Date: Saturday, May 30, 2020
Session Time: 3:15pm-4:00pm
Presentation Time: 3:30pm-4:00pm
*Purpose: iBox is a validated cloud-based software as a service (SaaS) algorithm that provides a predictive analysis of the post-transplant patient, quantifying the risk of kidney loss based upon multiple pre-determined clinical factors in kidney transplant scenarios at any time point following surgery as long as the inputs necessary are available. iBox mandatory inputs include: 1. time from transplant to risk evaluation; 2. estimated GFR (mL/min/1,73m²); and 3. proteinuria (g/g of creatinine/total protein). Additional inputs that improve the accuracy include DSA MFI, scores for Banff indices (g,i,t, ptc,cg,ci,ct) or diagnoses based on pathology (ABMR, TCMR, CNI, Recurrence, BK, AKI). The output result includes allograft loss probabilities for 1, 3 and 5 years from evaluation time, and potential stratification based on renal function trajectory prediction. The objective of this study was to characterize the iBox algorithm using a smaller cohort of patients from 14 centers who were prospectively surveyed in the DART study over 12 months (ClinicalTrials.gov Identifier: NCT02424227). Due to the small sample size and short time window, the analysis assessed the ability of iBox iBox to predict a surrogate for graft loss, eGFR<20. Donor derived cell free DNA (dd-cfDNA), not currently included in the iBox algorithm, was independently considered as a predictor of outcome at 12 months.
*Methods: 185 patients from DART had sufficient data to complete the mandatory inputs required for iBox. Within 12 months of follow up, these patients had a total of 9 events, defined as eGFR<20 without return to higher eGFR. iBox scores were calculated at the 7 time points used in the surveillance protocol: months 1,2,3,4,6,9 and 12. This population was representative of patients followed through standard of care practice in US kidney transplant programs.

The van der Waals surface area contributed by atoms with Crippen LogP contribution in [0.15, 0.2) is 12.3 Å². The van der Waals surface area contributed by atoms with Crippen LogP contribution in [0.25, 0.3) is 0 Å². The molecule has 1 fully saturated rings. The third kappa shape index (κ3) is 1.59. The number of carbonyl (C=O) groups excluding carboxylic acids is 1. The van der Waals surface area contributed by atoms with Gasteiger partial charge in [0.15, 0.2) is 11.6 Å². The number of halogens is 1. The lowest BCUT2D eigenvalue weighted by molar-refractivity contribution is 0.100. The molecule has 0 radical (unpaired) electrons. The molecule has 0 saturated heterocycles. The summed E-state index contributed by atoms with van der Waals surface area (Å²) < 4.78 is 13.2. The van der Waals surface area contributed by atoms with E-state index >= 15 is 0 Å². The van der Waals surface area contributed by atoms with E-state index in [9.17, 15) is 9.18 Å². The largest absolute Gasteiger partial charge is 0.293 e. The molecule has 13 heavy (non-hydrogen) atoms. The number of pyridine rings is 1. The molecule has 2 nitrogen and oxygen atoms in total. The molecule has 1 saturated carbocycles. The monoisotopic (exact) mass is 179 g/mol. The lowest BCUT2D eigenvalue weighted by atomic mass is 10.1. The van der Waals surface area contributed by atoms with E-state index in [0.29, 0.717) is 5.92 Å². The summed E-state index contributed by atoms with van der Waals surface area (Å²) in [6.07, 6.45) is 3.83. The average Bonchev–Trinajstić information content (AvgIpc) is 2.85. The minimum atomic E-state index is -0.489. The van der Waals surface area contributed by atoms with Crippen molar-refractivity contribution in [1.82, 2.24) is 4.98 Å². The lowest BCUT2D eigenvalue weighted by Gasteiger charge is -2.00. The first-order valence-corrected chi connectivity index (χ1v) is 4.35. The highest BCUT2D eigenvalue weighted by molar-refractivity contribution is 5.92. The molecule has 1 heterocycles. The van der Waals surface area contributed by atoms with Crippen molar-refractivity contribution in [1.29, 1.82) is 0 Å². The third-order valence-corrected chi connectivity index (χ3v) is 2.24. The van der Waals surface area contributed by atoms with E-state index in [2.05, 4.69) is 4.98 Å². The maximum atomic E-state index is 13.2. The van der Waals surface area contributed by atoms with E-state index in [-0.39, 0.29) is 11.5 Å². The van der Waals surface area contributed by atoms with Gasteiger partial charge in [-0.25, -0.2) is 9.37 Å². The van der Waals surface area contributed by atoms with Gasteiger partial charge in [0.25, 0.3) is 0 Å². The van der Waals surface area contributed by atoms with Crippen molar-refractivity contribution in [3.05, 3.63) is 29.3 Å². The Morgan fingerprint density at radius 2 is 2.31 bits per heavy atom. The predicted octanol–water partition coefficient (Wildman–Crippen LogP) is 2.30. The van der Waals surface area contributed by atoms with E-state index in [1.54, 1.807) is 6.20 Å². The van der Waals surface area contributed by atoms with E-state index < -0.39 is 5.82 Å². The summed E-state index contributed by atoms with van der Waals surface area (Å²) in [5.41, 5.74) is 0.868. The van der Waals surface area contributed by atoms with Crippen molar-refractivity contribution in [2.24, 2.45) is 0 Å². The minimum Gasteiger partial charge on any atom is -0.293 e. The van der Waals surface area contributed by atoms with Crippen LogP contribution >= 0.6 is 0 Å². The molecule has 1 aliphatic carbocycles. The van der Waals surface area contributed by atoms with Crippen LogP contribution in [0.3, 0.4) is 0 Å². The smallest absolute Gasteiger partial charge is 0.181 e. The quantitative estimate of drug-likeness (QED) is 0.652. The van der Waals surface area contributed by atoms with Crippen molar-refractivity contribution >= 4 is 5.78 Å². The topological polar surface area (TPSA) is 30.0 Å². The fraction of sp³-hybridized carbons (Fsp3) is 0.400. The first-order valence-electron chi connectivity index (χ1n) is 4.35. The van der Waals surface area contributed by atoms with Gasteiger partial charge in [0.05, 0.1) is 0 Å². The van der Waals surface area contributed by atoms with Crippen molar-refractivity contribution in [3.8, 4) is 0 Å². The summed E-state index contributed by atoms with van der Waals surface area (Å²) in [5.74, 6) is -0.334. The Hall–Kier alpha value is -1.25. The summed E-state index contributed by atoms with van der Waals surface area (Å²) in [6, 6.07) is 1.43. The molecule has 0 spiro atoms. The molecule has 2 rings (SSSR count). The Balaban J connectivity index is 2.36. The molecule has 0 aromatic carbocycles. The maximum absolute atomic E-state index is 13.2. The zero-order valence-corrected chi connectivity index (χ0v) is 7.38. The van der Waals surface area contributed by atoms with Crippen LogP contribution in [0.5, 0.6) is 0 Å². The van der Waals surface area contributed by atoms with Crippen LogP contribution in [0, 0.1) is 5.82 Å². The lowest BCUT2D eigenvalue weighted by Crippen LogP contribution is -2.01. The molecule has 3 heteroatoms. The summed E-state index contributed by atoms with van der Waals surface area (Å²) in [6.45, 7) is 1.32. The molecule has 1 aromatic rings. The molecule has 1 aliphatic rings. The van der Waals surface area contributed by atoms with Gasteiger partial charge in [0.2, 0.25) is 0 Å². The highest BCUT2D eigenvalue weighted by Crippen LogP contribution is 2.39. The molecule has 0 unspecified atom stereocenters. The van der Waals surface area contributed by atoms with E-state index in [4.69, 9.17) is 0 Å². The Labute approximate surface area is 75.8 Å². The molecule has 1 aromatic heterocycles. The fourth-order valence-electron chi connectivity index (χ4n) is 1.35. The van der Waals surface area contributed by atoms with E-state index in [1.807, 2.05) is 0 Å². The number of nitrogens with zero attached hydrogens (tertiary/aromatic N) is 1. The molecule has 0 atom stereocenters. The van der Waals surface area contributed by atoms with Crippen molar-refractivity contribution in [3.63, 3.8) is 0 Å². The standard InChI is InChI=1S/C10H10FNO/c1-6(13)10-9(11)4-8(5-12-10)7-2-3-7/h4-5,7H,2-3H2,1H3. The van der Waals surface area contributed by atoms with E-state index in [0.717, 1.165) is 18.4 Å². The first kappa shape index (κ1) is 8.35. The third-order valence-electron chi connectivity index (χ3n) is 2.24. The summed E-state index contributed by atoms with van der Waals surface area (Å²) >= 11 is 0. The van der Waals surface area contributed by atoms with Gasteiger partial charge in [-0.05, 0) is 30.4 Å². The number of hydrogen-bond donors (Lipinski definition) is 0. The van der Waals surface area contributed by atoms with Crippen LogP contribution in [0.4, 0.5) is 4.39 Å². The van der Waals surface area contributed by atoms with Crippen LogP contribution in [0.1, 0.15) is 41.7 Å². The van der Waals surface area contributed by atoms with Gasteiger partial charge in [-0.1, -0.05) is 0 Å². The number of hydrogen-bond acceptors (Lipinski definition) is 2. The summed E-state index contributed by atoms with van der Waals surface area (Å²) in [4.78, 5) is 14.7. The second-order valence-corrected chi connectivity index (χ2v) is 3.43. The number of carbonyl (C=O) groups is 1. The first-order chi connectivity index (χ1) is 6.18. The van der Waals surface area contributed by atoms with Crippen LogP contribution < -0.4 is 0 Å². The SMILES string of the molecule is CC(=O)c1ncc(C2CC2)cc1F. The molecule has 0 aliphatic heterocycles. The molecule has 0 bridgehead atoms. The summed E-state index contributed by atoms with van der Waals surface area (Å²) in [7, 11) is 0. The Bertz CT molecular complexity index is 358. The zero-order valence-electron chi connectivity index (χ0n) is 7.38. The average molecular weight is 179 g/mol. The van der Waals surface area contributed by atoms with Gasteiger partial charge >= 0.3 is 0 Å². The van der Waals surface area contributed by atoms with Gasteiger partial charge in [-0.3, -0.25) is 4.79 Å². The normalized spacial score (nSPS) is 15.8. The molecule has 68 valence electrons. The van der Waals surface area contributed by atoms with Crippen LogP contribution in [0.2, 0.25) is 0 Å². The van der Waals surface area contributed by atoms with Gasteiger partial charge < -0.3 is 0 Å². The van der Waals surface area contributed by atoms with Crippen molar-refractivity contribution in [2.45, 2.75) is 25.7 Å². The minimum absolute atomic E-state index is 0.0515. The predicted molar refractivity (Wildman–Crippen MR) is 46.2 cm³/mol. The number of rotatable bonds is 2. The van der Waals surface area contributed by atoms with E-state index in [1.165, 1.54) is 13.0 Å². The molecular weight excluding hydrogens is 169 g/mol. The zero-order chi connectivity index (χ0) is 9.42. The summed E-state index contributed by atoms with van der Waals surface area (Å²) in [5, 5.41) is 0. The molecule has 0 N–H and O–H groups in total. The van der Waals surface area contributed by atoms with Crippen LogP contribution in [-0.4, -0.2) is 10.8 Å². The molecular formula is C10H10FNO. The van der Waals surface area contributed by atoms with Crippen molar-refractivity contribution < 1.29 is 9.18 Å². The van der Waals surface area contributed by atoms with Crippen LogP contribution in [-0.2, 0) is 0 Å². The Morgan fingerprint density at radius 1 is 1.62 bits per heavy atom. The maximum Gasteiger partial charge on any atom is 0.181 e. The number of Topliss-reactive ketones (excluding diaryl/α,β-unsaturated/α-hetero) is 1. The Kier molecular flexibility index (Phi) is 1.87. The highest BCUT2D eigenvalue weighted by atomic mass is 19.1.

*Results: DART data did not have complete parameters for iBox at each time-point; for example biopsies were not done at each point; the best model possible for each sample was used. Within this set of samples 19.5% included both DSA and biopsy. Using the best fit model for each sample a C-statistic of 0.83 was obtained for iBox prediction of these events in the 185 DART patients (standard error 0.1). iBox 1-year prognostication scores measured for the samples were not correlated with dd-cfDNA measurement at the same sample (correlation=-0.1213, p = 0.083).
*Conclusions: As transplant moves toward increasingly relying on predictions made by computer models to inform clinical decisions, knowing the iBox algorithm performs as expected in smaller cohorts when considering diagnosis and 1-year prognosis, suggests clear translational value. As the data may be complementary, the inclusion of dd-cfDNA considering allograft injury may be a valuable addition to evolve this algorithm as we improve understanding as well as consider the impact of medical interventions and treatment response on graft failure risk.
To cite this abstract in AMA style:Bromberg J, Bloom R, Sood P. Characterization of an Integrative Prognostic Score for US Patients Taken from the DART Study [abstract]. Am J Transplant. 2020; 20 (suppl 3). https://atcmeetingabstracts.com/abstract/characterization-of-an-integrative-prognostic-score-for-us-patients-taken-from-the-dart-study/. Accessed February 26, 2021.
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